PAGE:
Every morning, Cassandra’s alarm clock yanks her from her gentle dreams and plunges her into the nightmare known as reality. Sighing softly to herself, Cassandra lies perfectly still in her mahogany framed bed, contemplating whether today will be any different. No, she decides, with a meek chuckle. Her dry eyes find the ceiling, where she stares at the coffee spots splattered across the off-white stucco like some rotted constellation. She counts them in her head. Seventeen in total. There’s no reason to count—the coffee spots never change.
Cassandra has gotten used to it by now, the ceaseless waiting. Time is her friend, and waiting is by far the hardest easy thing to do. And so, every day Cassandra yanks on her same pair of red high-tops, the dingy shoelaces long past frayed, and tiptoes to the bus stop on Eighth Street. There she stands, a small frame much too short for the plastic awning. A slight frame, always stooping to shoulder such a dignified name. She sits on the far right edge of the metal bench, nestling herself like a piece of paper neatly folded against the graffiti-speckled wall.
At precisely eight o’clock, the women who wear pencil skirts grace the bus stop in a flurry of palaver and perfume. Casandra is a speckled moth, a completely different species from these vibrant monarch butterflies. She hardly understands a word they exclaim. Cassandra glances at them for just a moment, her dark eyelashes fluttering up like a feather, then down in the same instant. Mostly, she just stares at their assortment of high heels—stretched leopard skin, peeling alligator scales, and polished chrome so bright she can see her reflection.
“Did you hear the news about Paris?” one of them gushes. “I think I’m going to cancel my trip.”
The others nod in agreement, acrylic nails clinking away at cellphones. They seem too polished, too perfect to be breathing the same air as Cassandra. They swish their platinum blonde hair, their cherry-stained lips stretching across million-dollar smiles.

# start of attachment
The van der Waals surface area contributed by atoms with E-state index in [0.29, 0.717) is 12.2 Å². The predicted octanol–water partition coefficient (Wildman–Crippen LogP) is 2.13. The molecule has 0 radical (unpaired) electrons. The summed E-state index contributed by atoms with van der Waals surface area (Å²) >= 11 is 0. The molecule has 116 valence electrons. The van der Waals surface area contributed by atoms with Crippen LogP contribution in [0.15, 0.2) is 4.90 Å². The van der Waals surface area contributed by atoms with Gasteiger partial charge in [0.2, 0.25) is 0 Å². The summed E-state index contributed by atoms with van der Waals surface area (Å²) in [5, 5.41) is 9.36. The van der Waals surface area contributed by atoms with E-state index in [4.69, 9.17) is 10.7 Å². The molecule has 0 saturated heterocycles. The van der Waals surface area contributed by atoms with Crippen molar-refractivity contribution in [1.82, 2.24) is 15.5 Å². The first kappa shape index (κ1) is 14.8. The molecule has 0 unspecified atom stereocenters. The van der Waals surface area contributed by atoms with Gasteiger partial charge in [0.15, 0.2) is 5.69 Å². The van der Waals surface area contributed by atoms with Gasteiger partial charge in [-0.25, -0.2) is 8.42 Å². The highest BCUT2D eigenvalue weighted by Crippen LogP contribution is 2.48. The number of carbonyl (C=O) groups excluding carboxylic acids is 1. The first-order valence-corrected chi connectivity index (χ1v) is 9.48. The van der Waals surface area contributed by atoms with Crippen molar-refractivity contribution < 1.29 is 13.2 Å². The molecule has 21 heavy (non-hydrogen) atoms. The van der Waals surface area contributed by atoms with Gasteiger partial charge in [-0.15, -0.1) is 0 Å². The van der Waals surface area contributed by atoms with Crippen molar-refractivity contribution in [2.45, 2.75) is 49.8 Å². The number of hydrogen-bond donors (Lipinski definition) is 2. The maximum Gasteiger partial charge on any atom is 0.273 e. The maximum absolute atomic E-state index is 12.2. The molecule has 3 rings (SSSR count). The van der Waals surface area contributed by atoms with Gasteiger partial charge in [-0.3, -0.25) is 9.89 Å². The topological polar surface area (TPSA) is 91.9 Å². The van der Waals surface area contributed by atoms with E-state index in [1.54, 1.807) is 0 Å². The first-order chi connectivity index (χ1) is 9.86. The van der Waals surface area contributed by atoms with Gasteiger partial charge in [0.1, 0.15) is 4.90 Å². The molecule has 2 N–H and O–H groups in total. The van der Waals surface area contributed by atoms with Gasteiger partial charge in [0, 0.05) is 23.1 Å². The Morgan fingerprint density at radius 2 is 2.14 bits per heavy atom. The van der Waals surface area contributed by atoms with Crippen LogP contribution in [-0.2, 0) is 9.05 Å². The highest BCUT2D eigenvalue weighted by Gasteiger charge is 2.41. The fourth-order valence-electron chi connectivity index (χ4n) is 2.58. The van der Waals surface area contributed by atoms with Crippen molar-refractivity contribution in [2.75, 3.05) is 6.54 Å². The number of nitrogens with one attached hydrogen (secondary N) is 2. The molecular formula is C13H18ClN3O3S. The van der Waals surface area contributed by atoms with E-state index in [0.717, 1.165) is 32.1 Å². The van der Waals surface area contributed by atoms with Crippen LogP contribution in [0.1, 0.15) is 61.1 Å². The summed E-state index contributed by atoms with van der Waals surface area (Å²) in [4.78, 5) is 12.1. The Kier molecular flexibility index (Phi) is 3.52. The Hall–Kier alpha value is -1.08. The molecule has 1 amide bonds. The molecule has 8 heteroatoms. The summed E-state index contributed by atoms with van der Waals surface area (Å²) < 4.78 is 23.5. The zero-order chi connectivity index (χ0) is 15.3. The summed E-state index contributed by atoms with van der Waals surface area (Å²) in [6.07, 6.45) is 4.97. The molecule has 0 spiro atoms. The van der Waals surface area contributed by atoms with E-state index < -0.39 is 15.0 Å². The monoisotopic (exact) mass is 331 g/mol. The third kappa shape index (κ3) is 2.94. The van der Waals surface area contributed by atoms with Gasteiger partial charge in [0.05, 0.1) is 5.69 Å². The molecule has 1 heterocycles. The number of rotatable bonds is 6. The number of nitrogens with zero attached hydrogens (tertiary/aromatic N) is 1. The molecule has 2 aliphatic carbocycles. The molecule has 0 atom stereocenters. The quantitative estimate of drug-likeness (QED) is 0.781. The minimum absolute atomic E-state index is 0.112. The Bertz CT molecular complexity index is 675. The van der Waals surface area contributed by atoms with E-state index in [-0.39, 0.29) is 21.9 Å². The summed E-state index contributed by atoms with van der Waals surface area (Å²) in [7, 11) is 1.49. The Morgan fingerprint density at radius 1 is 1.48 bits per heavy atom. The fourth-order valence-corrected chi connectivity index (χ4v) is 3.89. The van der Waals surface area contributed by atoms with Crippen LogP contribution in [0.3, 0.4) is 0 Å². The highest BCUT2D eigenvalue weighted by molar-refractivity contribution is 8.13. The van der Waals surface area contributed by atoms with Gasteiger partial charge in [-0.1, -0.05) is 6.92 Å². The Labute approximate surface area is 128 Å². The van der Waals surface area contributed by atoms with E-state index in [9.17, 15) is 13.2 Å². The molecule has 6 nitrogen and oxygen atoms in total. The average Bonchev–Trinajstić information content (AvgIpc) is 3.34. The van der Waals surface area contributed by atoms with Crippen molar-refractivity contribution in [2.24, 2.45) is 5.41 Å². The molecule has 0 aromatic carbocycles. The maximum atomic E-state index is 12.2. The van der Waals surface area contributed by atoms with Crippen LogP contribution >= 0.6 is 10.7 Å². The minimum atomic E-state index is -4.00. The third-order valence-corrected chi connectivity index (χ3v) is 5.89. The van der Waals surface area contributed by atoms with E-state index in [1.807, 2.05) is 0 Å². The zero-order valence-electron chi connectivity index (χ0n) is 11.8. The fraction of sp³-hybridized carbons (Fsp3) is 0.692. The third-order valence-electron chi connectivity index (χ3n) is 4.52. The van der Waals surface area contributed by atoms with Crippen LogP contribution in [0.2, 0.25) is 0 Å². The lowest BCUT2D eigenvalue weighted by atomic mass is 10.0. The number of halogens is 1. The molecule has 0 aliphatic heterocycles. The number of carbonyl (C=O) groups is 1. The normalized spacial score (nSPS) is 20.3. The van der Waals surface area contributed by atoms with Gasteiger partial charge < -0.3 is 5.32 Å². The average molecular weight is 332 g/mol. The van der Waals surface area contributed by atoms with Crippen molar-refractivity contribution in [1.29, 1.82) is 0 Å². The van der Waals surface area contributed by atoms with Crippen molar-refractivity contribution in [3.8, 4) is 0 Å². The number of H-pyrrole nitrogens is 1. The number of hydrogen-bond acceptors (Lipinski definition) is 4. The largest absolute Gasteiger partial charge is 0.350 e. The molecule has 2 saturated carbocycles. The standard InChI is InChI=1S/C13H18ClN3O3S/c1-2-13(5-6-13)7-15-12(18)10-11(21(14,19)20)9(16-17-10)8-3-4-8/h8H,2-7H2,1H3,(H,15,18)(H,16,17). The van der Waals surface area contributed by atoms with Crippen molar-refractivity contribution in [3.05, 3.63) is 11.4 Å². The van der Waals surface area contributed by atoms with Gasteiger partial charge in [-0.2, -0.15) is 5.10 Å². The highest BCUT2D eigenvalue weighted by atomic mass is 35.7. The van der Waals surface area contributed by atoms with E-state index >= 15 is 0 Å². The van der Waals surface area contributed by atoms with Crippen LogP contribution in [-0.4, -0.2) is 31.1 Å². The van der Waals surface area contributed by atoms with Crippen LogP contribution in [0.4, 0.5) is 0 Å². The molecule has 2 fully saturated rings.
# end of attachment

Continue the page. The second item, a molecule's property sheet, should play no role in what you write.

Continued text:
Cassandra is not like these shiny women, no, Cassandra is a special type of forgettable. She is nothing, really. Just a few graphite lines, quick, hard strokes, sketched onto a blank page. Smudged eraser crumbs mar her complexion. Her eyes are puddles, two unyielding black droplets that reflect the colors of the world back to you. Her hair falls flat against her forehead, her ears the only outcrops interrupting the waterfall of black. Cassandra’s thin lips are chapped, flaking with the stale words she’s never uttered. She fades away, engulfed by her own shadow.
True to schedule, the old man from around the corner shuffles towards the bus stop, brandishing the day's newspaper. His clothes are all the same shade of beige, even his scent smells like the dusty drawers of someone’s closet. Today, it is drizzling and he takes extra care to shield the newspaper from the sky’s tears. Cassandra glances at the pages out of the corner of her eye. She is an expert at this, swiveling her focus without moving her head, dreaming without taking the first step. The dates shift, the headlines change, but the essence is always the same, the words merely rearranged into new patterns. As far as Cassandra is concerned, yesterday, today, and tomorrow’s news are all just recycled bits of history.
The bus rumbles down the avenue like a splash of red against a black-and-white page. Its doors fold open, wheels splashing up puddles of water as they squelch to a halt. Cassandra waits until the others have boarded, and then she creeps behind, soles barely kissing the glistening pavement. Her pale fingers clench the cold handrail and her feet drum down the aisle in a well-rehearsed melody. Every part of this routine is ingrained into the fibers of her soul, each step a banal part of her daily choreography. Cassandra sinks into the bus seat, her blue uniform fusing into the frumpy indigo fabric.
Here in the bus, the world outside feels distant, like a movie being fast-forwarded too quickly. The pane of foggy glass is a barrier, a shield from the cacophony of sounds whirring outside. The bleary faces of traffic lights—always red, sometimes yellow, rarely green—blink at her, ripples distorting their luminous glares. The red and white pinstripes of the barber’s awning, the fuchsia walls of the bakery. The barren limbs of trees reaching for the cloudy sky, their vivid leaves lying clustered at their feet. Cassandra clenches her knees and leans her head against the cold glass, droplets of condensation trickling into her ear. Bullets of rain pound against the window. The raindrops never fall in straight lines but rather drip in sinuous rivulets, leaving small flecks of themselves behind.